C. a crackdown on prostitution and gambling, which city fathers blamed on the Irish.
D. a law prohibiting Asian immigrants from moving into the city.

Question 9
Schneck v. United States
A. overturned the ban on child labor.
B. ruled that the maximum hours women could work could not be legislated.
C. upheld the Espionage Act as constitutional.
D. overturned a law that stated the public schools must instruct students only in English.

Question 10
Meyer v. Nebraska
A. overturned the ban on child labor.
B. ruled that the maximum hours women could work could not be legislated.
C. overturned a law that stated that public schools could only instruct students in English.
D. upheld the Espionage Act as constitutional.

Question 11
One of the most flamboyant of the fundamentalist preachers in the 1920s was
A. Harry Emerson Fosdick.
B. Billy Sunday.
C. John Scopes.
D. Reinhold Neibur.

Question 12
The Cable Act of 1922 stated that
A. American women who married foreigners could retain their American citizenship, unless they married Asians.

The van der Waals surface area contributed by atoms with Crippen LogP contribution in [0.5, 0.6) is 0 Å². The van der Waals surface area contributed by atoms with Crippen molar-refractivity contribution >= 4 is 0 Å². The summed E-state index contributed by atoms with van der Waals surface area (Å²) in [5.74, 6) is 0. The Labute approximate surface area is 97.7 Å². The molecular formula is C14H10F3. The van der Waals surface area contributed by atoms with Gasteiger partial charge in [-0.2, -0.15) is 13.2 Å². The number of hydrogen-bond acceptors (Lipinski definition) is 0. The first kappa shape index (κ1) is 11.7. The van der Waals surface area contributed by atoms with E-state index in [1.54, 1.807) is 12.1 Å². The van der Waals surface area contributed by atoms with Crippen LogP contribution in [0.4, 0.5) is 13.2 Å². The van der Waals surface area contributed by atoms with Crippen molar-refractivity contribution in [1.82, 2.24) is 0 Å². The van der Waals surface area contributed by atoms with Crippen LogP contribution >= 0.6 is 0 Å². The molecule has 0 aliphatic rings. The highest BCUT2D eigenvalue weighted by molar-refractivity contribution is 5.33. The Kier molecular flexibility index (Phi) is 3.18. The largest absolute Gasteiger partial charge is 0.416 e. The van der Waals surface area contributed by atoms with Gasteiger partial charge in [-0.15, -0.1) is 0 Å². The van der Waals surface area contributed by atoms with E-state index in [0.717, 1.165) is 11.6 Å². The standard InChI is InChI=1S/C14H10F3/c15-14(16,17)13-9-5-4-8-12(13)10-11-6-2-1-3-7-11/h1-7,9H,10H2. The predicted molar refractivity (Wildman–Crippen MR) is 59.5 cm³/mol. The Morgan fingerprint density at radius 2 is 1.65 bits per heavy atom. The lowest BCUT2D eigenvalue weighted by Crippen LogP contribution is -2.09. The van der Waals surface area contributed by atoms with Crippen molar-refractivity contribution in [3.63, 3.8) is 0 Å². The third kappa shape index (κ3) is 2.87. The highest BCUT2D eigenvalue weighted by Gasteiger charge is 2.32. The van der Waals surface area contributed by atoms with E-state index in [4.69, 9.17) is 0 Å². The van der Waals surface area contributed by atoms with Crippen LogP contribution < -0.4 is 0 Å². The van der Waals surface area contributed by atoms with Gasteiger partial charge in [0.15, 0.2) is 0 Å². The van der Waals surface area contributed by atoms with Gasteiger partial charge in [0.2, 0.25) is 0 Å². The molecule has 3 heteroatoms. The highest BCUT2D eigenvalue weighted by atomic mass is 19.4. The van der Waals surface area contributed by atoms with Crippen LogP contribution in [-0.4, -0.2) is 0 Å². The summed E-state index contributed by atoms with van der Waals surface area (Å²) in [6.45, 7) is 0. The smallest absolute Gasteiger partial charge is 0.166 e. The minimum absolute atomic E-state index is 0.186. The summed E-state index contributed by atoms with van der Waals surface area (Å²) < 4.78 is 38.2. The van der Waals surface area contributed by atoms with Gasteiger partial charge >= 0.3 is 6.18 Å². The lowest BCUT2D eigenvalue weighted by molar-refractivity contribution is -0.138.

B. lunatics, illiterates, and prostitutes were barred from entering the United States.
C. interstate commerce regulated by the ICC could not be further regulated by state or local agencies.
D. the United States Senate was not going to ratify the Treaty of Versailles or join the League of Nations.

Question 13
What did the National Catholic Welfare Council and the Anti-Defamation League of B’nai B’rith lobby for in the 1920s?
A. More Catholic and Jewish schools funded by federal money.
B. Laws prohibiting discrimination against immigrants by employers, colleges, and government agencies.
C. Benevolent societies for religious groups to be supported by the federal government in the major East Coast cities.